We are back from summer break to take a look at “Ward 5 Works” (pdf), the long-awaited report from the Ward 5 Industrial Land Transformation Task Force, released to the public on August 27, 2014. The report sets forth policy recommendations concerning the industrial land in Ward 5 for the next 5 years:
- Create an Industrial Advocate to serve as a liaison to Ward 5 residents and spearhead marketing, business attraction, technical assistance and coordination among businesses
- Revise the zoning code to preserve industrial land, buffer residential uses from industrial impacts, encourage inclusion of retail space in production, distribution, and repair (PDR) businesses, and reduce the amount time to obtain a building or occupancy permit
- Improve waste management activities and limit future ones and launch a pilot Good Neighbor program
- Coordinate workforce development program with the Industrial Advocate to ensure a pipeline of PDR jobs for District residents
- Help Ward 5 business access financial resources and technical assistance
- Build support for industrial uses and change perception of Ward 5
- Explore potential for a “creative hub” and partner with private sector to support development of affordable space for PDR
- Enhance access to Ward 5 with investment in bicycle infrastructure, pedestrian connections, bus service, streetcar and other premium transit options
- Invest in new and upgraded community amenities, such as parks, retail, restaurants, streetscapes and family-friendly destinations
The area around Fort Totten metro station, where most of the industrial land in the neighborhood is concentrated, seems to be more of a footnote in the report. There are probably a few reasons for this. The report focuses primarily on the Ivy City neighborhood and the New York Avenue and Rhode Island Avenue corridors because most of the industrial land in the ward is concentrated in those areas. It also highlights Brookland as a potential creative hub, building off of the energy created by Dance Place, the artist housing, and the Monroe Street Market Arts Walk. There is not much vacant or underleased land around Fort Totten on the Ward 5 side. Some of the land has already been developed for residential use. For example, the Aventine Fort Totten Apartments sit on WMATA-owned land. Also in the neighborhood are the Capital Area Food Bank, salt domes, a privately-owned plumbing business, and the trash transfer station. The report notes the municipal facilities have a natural buffer in Fort Totten Park, so the nuisance factor is limited. (Though we cannot forget about the recent fire at the trash transfer station and the fact that the hilly road portion of the MBT between Fort Totten and Brookland does not offer a pleasant biking experience). And finally, the Riggs Road/South Dakota Avenue small area plan, which went into effect in 2009, offers plenty of recommendations for the neighborhood, many of which we are seeing come to fruition.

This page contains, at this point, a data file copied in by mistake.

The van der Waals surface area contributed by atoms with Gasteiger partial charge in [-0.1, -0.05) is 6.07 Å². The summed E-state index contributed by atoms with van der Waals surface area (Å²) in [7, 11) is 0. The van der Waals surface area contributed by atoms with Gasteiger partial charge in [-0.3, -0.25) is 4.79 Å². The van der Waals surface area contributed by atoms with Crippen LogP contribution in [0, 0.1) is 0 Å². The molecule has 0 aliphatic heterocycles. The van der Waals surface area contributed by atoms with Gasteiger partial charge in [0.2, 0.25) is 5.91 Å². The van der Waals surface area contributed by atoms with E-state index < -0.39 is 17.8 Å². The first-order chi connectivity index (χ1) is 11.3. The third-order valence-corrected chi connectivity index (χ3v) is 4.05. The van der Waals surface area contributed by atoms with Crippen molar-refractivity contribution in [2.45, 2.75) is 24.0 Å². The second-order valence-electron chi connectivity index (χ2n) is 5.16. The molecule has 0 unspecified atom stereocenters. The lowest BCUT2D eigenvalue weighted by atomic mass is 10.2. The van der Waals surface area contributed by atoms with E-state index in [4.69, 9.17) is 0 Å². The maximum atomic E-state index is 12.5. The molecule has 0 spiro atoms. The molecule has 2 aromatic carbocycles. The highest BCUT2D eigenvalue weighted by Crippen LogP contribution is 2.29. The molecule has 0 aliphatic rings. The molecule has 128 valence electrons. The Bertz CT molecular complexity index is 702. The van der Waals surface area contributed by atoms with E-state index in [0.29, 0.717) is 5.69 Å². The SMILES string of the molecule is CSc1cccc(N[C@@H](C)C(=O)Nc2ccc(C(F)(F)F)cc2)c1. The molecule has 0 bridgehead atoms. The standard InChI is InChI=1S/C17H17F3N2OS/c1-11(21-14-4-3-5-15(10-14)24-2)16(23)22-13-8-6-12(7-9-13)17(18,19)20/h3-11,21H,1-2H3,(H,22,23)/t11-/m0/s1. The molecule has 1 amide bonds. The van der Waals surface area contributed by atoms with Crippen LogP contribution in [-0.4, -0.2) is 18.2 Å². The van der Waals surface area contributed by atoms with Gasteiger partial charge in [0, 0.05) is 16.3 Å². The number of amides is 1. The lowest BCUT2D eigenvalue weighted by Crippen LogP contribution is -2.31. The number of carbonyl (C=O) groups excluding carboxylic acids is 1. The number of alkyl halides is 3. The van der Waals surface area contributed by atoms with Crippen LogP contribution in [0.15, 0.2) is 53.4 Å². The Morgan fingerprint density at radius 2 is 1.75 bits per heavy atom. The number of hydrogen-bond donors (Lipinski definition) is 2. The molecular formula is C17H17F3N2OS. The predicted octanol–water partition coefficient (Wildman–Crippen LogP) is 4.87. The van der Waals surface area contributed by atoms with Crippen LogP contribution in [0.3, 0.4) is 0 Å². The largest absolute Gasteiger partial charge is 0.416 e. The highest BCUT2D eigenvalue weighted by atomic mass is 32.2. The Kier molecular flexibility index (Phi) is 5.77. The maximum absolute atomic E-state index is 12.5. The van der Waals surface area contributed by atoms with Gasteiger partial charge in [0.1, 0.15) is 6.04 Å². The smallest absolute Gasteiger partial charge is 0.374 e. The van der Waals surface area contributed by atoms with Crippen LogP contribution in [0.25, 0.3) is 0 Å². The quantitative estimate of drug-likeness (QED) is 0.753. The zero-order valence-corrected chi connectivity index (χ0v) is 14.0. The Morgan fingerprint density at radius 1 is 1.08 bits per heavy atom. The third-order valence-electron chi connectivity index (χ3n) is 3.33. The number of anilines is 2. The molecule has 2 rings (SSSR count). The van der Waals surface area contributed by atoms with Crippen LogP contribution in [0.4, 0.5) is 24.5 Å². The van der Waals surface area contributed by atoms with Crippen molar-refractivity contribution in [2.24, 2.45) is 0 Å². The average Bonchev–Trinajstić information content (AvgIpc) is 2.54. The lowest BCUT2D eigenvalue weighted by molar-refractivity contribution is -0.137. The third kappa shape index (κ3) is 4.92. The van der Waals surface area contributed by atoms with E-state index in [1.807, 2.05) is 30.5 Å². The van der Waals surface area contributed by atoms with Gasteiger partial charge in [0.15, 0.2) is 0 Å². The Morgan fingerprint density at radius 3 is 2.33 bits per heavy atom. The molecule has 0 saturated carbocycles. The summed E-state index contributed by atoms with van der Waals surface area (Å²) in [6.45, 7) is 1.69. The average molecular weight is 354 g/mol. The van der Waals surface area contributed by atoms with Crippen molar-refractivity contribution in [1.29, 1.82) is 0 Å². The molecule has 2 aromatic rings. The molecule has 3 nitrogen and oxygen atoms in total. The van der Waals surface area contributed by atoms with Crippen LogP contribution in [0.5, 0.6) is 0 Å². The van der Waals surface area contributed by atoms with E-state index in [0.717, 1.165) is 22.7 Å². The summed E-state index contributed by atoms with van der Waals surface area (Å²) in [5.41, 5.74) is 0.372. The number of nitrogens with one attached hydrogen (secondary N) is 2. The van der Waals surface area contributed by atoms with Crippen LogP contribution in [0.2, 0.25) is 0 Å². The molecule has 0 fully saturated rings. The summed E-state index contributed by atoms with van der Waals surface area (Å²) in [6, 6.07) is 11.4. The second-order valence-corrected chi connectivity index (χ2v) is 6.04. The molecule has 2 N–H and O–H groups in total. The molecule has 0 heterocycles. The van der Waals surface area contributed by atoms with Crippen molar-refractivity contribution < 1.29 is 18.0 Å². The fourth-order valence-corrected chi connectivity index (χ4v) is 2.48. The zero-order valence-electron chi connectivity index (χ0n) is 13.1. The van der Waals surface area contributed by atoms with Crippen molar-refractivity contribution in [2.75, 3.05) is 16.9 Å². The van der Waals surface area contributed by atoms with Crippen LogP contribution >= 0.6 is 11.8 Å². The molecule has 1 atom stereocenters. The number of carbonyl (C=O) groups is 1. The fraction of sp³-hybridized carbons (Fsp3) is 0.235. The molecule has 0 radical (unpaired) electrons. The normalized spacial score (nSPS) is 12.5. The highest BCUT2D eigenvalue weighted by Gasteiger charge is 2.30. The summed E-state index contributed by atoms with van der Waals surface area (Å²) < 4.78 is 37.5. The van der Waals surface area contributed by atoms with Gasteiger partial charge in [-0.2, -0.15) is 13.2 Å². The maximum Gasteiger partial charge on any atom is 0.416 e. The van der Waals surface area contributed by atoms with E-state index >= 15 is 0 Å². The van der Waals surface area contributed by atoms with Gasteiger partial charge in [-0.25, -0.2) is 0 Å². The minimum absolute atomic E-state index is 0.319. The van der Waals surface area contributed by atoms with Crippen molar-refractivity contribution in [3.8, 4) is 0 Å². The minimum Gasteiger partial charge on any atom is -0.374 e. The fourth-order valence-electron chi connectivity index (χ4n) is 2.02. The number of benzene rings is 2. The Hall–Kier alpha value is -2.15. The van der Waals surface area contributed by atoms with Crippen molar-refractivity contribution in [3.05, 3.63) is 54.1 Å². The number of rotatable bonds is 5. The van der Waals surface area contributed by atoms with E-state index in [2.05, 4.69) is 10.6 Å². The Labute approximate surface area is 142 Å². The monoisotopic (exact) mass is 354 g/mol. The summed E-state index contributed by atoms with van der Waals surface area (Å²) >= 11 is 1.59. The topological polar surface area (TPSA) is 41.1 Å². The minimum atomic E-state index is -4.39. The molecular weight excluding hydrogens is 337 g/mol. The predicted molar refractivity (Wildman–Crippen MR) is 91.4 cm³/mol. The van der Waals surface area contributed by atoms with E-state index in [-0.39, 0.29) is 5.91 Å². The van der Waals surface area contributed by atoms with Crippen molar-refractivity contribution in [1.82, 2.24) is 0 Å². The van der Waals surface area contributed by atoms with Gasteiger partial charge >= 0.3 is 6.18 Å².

The report, then, has limited value in terms of official action for the neighborhood. The few specific recommendations have either already been done or are in the planning process. For example, it recommends a bikeshare station at the metro station (check) and improved pedestrian/cycling connections along South Dakota Avenue (on DDOT’s planning list). However, that is not to say some of the ideas advocated for other areas, such as culinary incubators, small-scale local production, media and creative arts spaces, urban agriculture, and tool libraries, cannot be done in this neighborhood. Probably the most important recommendation in the report is to consolidate the municipal facilities along West Virginia Avenue NE and create a PDR hub. The report notes that DC’s government will continue to need an industrial land base for municipal functions. Some municipal functions and industrial uses are more of a burden than others. We have already seen the neighborhood jockeying taking place over WMATA’s desire to either renovate or build a bus barn to serve the upper Northeast and Northwest areas of the city. To the extent government officials can actually follow through on the report’s recommendation to develop a master facilities plan to protect land for municipal functions, while reducing the nuisance factor on neighboring residences, this neighborhood will be well served by the report.
For media coverage of the report, see the Washington City Paper, Washington Post, and the Washington Times.